The President of the Association of Permit Holders, Operators and Suppliers of the Entertainment and Gambling Industry in Mexico (AIEJA), Miguel Ángel Ochoa has come out against the recent ban on slot machines put in place by the government of President Andrés Manuel López Obrador.
Ochoa said that the AIEJA was working on two strategies to confront the ban. Firstly, the presentation of legal appeals, and secondly, the promotion of a new Federal Betting and Raffles Law.
“At this moment, the two actions are: the issue of protection, on the one hand; and the issue of promoting a Federal Betting and Raffles Law,” Ochoa said. According to the AIEJA, the ban on slots represents 85% of the sector’s business.
Ochoa expressed concern about the long-term impact of the ban, as it will affect the majority of casinos whose permits expire between 2028 and 2033. Additionally, starting in 2038, no more permits will be renewed.
Ochoa highlighted the obsolescence of the law in force since 1947 and expressed the intention to work on a new bill that reflects the current reality of the sector. These discussions are expected to take place beginning in February 2024, during the last session of the current Congress.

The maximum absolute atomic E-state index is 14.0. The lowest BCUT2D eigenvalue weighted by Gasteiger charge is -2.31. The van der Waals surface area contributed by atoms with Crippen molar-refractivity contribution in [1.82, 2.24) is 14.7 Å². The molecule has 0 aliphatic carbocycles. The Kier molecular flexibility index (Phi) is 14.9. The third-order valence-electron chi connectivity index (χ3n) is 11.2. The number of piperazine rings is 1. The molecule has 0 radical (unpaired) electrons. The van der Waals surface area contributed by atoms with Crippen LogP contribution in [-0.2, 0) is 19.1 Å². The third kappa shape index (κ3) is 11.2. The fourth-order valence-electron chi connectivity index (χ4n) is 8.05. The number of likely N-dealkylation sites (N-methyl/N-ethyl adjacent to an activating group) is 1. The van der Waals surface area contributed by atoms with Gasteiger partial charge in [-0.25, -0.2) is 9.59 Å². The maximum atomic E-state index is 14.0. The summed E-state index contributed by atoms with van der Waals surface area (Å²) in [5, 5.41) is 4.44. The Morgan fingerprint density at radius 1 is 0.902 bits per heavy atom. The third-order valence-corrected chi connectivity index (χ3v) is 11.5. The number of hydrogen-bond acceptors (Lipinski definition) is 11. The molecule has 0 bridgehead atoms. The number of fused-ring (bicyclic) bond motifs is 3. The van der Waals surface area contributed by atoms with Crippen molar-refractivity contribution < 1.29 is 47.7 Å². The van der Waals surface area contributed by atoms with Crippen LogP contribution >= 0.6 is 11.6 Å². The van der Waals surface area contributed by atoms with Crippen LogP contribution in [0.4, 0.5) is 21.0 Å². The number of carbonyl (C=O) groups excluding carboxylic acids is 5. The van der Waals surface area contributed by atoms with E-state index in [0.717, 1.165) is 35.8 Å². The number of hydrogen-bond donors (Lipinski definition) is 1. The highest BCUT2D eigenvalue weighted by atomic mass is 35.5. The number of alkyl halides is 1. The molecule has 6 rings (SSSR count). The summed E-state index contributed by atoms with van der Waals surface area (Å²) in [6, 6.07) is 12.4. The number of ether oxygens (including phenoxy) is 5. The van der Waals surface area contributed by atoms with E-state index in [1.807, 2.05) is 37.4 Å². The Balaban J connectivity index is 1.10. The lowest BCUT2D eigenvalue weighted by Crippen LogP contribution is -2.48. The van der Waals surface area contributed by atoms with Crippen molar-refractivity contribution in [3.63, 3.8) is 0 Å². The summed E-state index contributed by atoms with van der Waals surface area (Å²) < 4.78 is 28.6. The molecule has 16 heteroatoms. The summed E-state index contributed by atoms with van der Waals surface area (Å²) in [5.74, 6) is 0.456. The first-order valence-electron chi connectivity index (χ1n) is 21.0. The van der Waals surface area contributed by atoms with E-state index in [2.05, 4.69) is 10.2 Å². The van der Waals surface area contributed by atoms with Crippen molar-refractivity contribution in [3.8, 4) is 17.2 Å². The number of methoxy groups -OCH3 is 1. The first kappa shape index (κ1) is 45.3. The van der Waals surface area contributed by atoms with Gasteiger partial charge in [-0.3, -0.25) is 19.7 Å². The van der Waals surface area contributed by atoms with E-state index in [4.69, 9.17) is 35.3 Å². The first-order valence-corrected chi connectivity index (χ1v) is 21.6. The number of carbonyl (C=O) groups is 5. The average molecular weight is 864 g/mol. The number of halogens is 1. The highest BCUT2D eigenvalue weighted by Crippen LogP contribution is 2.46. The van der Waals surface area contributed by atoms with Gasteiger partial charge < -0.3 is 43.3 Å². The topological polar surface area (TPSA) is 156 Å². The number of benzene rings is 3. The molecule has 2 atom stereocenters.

In November the government of President Andrés Manuel López Obrador banned slots in casinos and other gambling facilities. However the reform will not be retroactive, so casinos will still be able to use them for the time remaining on their permits. These licenses can only have a maximum validity of 15 years. Once this time passes licenses won’t be eligible for renewal or extension. Those licenses which have been granted but have not been acted upon are now cancelled.
In addition no new casino licenses will be allowed while licenses for betting centres including those at racetracks, greyhound tracks and remote betting centres will only have permission to operate for a maximum of 15 years.